6 Jan 2017
EPA Prohibits 72 Ingredients in Pesticides, Ban on Trichloroethylene in Certain Products under Consideration
The Environmental Protection Agency has announced its intention to prohibit the use of 72 inert ingredients in pesticides. Manufacturers wishing to use these ingredients in the future will have to provide the EPA with studies or information to demonstrate their safety, at which point the agency will consider whether to allow their use.
The EPA is taking this action in response to petitions by the Center for Environmental Health, Beyond Pesticides, Physicians for Social Responsibility and others requesting that the agency issue a rule requiring disclosure of 371 inert ingredients found in pesticide products. Instead, the EPA will evaluate potential risks of inert ingredients and reduce risks as appropriate. The agency notes that many of the 72 inert ingredients removed with this action are on the list of 371 identified by the petitioners as hazardous.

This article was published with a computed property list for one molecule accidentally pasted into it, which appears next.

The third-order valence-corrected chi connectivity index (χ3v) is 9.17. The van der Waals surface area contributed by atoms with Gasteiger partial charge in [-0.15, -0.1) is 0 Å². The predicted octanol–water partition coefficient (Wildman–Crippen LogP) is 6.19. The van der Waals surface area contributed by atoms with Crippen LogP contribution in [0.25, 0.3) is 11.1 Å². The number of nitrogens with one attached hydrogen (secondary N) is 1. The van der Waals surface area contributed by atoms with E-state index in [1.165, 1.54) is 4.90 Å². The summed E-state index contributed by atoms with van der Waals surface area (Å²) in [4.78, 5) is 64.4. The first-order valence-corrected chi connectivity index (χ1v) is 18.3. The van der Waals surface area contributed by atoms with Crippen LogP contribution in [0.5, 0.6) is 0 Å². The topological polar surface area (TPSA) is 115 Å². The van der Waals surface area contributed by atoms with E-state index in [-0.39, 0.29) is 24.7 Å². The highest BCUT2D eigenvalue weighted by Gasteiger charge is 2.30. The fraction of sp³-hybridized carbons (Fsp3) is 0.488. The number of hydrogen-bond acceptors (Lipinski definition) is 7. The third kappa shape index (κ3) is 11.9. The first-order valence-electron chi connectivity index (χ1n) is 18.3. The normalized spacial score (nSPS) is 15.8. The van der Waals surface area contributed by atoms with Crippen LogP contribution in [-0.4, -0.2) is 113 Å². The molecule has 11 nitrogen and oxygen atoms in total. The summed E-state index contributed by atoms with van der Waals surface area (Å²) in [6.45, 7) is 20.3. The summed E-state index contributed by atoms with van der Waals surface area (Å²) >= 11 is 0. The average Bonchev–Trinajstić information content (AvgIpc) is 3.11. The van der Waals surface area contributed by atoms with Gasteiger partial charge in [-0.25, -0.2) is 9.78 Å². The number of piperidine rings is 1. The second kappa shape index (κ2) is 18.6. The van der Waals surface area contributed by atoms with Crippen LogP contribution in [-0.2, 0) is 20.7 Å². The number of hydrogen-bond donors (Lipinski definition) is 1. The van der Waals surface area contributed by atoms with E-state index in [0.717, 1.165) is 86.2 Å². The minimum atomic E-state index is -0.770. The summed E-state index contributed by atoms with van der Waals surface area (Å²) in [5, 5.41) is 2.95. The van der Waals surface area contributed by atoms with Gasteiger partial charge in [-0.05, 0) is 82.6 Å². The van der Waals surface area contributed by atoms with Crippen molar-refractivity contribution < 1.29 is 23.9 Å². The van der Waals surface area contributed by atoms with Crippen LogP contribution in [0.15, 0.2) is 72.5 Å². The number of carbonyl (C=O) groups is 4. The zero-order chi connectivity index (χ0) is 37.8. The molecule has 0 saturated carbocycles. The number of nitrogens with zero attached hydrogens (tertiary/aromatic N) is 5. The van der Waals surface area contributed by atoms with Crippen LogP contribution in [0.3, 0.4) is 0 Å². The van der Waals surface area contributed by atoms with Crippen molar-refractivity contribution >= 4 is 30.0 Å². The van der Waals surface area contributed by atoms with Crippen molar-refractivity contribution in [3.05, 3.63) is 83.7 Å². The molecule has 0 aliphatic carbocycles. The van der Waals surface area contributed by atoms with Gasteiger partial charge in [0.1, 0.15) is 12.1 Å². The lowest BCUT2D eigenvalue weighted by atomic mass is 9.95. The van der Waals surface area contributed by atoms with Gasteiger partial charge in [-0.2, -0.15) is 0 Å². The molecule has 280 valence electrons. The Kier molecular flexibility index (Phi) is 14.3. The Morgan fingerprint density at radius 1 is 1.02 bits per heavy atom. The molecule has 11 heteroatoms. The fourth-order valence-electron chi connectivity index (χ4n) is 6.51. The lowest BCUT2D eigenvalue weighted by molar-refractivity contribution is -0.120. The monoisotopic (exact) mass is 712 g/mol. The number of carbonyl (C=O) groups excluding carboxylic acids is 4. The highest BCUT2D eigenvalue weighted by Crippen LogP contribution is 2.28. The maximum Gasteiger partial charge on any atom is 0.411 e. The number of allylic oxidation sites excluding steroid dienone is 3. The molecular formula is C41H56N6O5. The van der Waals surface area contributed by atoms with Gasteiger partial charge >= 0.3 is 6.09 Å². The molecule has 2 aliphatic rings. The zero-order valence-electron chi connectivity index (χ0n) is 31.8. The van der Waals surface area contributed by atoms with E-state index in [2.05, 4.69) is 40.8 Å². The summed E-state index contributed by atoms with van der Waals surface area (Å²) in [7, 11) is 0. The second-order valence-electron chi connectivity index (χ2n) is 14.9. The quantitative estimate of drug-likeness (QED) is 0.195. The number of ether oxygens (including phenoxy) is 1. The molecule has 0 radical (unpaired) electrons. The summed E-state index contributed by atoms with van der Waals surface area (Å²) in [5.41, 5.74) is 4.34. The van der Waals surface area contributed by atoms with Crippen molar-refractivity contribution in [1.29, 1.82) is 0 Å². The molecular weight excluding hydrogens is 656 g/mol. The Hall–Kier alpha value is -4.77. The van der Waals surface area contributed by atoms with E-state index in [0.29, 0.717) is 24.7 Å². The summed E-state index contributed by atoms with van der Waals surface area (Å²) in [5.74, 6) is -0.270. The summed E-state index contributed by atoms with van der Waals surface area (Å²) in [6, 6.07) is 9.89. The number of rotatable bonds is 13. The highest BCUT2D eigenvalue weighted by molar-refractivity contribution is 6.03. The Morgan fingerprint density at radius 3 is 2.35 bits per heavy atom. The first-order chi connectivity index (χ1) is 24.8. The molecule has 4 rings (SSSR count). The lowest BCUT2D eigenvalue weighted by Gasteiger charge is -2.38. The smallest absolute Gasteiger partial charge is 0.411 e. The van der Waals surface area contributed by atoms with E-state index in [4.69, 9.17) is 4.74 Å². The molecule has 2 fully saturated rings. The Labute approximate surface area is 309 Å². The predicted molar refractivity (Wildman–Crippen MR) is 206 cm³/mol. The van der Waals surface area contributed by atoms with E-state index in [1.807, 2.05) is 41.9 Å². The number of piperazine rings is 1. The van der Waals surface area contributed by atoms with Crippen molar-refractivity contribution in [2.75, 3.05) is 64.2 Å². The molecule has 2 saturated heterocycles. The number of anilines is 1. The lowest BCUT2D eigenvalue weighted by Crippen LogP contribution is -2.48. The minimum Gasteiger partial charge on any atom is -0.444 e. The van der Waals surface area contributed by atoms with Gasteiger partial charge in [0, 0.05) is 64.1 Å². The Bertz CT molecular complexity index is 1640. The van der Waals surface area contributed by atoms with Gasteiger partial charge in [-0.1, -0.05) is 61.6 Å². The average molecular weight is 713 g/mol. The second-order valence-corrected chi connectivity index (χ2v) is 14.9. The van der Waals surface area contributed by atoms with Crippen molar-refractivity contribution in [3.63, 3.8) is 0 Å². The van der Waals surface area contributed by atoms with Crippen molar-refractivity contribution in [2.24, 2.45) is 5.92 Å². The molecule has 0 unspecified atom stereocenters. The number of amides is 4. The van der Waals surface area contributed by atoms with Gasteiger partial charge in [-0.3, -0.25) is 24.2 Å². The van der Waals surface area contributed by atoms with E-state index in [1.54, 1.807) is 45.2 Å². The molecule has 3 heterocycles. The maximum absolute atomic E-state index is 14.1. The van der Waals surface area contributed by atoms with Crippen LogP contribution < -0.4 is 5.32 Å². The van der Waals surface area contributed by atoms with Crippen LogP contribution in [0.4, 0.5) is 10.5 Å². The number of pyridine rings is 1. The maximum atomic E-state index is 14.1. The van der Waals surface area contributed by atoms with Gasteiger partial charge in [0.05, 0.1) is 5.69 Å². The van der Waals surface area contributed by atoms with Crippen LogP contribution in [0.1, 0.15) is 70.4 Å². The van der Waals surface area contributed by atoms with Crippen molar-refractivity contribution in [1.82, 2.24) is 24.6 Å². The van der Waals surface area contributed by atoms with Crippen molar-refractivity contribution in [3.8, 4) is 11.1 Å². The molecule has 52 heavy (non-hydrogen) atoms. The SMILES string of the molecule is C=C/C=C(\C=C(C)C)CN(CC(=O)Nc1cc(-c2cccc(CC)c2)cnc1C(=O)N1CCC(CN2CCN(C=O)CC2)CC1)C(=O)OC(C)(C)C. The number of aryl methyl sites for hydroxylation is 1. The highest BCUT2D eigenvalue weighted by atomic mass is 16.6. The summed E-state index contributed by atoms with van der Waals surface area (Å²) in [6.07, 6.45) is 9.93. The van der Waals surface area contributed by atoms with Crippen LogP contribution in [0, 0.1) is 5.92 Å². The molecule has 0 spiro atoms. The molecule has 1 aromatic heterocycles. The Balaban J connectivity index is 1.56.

Separately, the EPA is proposing to prohibit the importation, manufacture, processing and distribution in commerce of trichloroethylene for use in aerosol degreasing and in spot cleaning in dry cleaning facilities. The EPA is also proposing to require manufacturers, processors and distributors to notify retailers and others in their supply chains of these prohibitions. Comments on this proposal are due within 60 days of the date it is published in the Federal Register.
The EPA notes that a separate proposed regulatory action is being developed to address the risks associated with the use of TCE in vapor degreasing. In addition, the EPA recently included TCE on the list of the first ten chemicals to be evaluated for risk under the revised Toxic Substances Control Act, which will allow the agency to evaluate the other remaining uses of this chemical.